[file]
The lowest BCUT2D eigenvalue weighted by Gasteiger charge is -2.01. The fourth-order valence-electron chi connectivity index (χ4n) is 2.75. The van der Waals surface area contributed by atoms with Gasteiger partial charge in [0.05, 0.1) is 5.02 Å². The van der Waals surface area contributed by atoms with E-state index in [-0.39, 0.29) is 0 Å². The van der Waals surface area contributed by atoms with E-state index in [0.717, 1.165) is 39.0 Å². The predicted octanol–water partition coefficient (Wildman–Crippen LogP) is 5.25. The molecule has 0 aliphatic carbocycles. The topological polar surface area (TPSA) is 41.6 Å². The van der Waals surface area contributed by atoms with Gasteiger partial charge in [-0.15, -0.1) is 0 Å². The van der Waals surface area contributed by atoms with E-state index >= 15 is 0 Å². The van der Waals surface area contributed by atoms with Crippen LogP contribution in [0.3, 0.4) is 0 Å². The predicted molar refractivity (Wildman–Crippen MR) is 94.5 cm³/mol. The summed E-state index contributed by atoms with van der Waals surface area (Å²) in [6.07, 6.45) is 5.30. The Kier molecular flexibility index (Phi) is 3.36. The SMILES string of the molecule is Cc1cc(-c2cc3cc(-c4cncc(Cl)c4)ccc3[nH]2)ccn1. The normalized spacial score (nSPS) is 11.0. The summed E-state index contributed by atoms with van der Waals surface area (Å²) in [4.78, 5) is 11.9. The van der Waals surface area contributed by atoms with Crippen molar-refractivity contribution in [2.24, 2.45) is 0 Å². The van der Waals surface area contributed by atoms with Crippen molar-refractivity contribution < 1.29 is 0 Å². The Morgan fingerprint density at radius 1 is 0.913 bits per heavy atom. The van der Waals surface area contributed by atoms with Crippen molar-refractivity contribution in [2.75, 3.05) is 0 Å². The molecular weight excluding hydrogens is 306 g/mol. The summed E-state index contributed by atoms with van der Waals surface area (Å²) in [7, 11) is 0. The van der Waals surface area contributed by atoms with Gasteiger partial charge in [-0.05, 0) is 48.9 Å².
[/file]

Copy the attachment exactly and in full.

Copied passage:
The lowest BCUT2D eigenvalue weighted by Gasteiger charge is -2.01. The fourth-order valence-electron chi connectivity index (χ4n) is 2.75. The van der Waals surface area contributed by atoms with Gasteiger partial charge in [0.05, 0.1) is 5.02 Å². The van der Waals surface area contributed by atoms with E-state index in [-0.39, 0.29) is 0 Å². The van der Waals surface area contributed by atoms with E-state index in [0.717, 1.165) is 39.0 Å². The predicted octanol–water partition coefficient (Wildman–Crippen LogP) is 5.25. The molecule has 0 aliphatic carbocycles. The topological polar surface area (TPSA) is 41.6 Å². The van der Waals surface area contributed by atoms with Gasteiger partial charge in [-0.15, -0.1) is 0 Å². The van der Waals surface area contributed by atoms with E-state index >= 15 is 0 Å². The van der Waals surface area contributed by atoms with Crippen LogP contribution in [0.3, 0.4) is 0 Å². The predicted molar refractivity (Wildman–Crippen MR) is 94.5 cm³/mol. The summed E-state index contributed by atoms with van der Waals surface area (Å²) in [6.07, 6.45) is 5.30. The Kier molecular flexibility index (Phi) is 3.36. The SMILES string of the molecule is Cc1cc(-c2cc3cc(-c4cncc(Cl)c4)ccc3[nH]2)ccn1. The normalized spacial score (nSPS) is 11.0. The summed E-state index contributed by atoms with van der Waals surface area (Å²) in [4.78, 5) is 11.9. The van der Waals surface area contributed by atoms with Crippen molar-refractivity contribution in [2.24, 2.45) is 0 Å². The van der Waals surface area contributed by atoms with Crippen molar-refractivity contribution < 1.29 is 0 Å². The Morgan fingerprint density at radius 1 is 0.913 bits per heavy atom. The van der Waals surface area contributed by atoms with Crippen molar-refractivity contribution in [2.75, 3.05) is 0 Å². The molecular weight excluding hydrogens is 306 g/mol. The summed E-state index contributed by atoms with van der Waals surface area (Å²) in [7, 11) is 0. The van der Waals surface area contributed by atoms with Gasteiger partial charge in [-0.05, 0) is 48.9 Å².